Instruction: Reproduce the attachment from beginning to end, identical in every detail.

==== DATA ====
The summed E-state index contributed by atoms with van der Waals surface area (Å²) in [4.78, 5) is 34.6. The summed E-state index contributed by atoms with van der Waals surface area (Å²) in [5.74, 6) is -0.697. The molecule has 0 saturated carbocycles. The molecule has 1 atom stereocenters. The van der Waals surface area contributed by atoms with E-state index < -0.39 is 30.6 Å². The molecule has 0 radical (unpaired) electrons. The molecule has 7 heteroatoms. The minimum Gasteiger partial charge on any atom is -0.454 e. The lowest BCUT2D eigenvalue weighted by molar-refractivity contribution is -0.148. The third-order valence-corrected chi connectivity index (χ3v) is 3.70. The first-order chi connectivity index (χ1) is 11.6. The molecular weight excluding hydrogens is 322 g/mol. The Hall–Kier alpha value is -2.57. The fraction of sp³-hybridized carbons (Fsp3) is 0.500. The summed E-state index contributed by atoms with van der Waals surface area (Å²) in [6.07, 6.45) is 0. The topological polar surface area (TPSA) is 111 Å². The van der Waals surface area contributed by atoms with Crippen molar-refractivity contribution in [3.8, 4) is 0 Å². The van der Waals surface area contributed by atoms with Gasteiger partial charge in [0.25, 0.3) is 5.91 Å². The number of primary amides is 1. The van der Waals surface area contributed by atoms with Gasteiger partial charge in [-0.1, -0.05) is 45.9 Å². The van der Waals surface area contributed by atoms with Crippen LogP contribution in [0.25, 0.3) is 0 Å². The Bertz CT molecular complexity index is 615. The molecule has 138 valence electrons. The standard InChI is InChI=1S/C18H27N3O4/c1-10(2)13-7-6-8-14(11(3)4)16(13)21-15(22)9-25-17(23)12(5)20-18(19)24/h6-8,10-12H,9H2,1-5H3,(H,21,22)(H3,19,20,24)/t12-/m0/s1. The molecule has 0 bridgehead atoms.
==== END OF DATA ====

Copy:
The summed E-state index contributed by atoms with van der Waals surface area (Å²) in [4.78, 5) is 34.6. The summed E-state index contributed by atoms with van der Waals surface area (Å²) in [5.74, 6) is -0.697. The molecule has 0 saturated carbocycles. The molecule has 1 atom stereocenters. The van der Waals surface area contributed by atoms with E-state index < -0.39 is 30.6 Å². The molecule has 0 radical (unpaired) electrons. The molecule has 7 heteroatoms. The minimum Gasteiger partial charge on any atom is -0.454 e. The lowest BCUT2D eigenvalue weighted by molar-refractivity contribution is -0.148. The third-order valence-corrected chi connectivity index (χ3v) is 3.70. The first-order chi connectivity index (χ1) is 11.6. The molecular weight excluding hydrogens is 322 g/mol. The Hall–Kier alpha value is -2.57. The fraction of sp³-hybridized carbons (Fsp3) is 0.500. The summed E-state index contributed by atoms with van der Waals surface area (Å²) in [6.07, 6.45) is 0. The topological polar surface area (TPSA) is 111 Å². The van der Waals surface area contributed by atoms with Crippen molar-refractivity contribution in [3.8, 4) is 0 Å². The van der Waals surface area contributed by atoms with Gasteiger partial charge in [0.25, 0.3) is 5.91 Å². The number of primary amides is 1. The van der Waals surface area contributed by atoms with Gasteiger partial charge in [-0.1, -0.05) is 45.9 Å². The van der Waals surface area contributed by atoms with Crippen LogP contribution in [0.25, 0.3) is 0 Å². The Bertz CT molecular complexity index is 615. The molecule has 138 valence electrons. The standard InChI is InChI=1S/C18H27N3O4/c1-10(2)13-7-6-8-14(11(3)4)16(13)21-15(22)9-25-17(23)12(5)20-18(19)24/h6-8,10-12H,9H2,1-5H3,(H,21,22)(H3,19,20,24)/t12-/m0/s1. The molecule has 0 bridgehead atoms.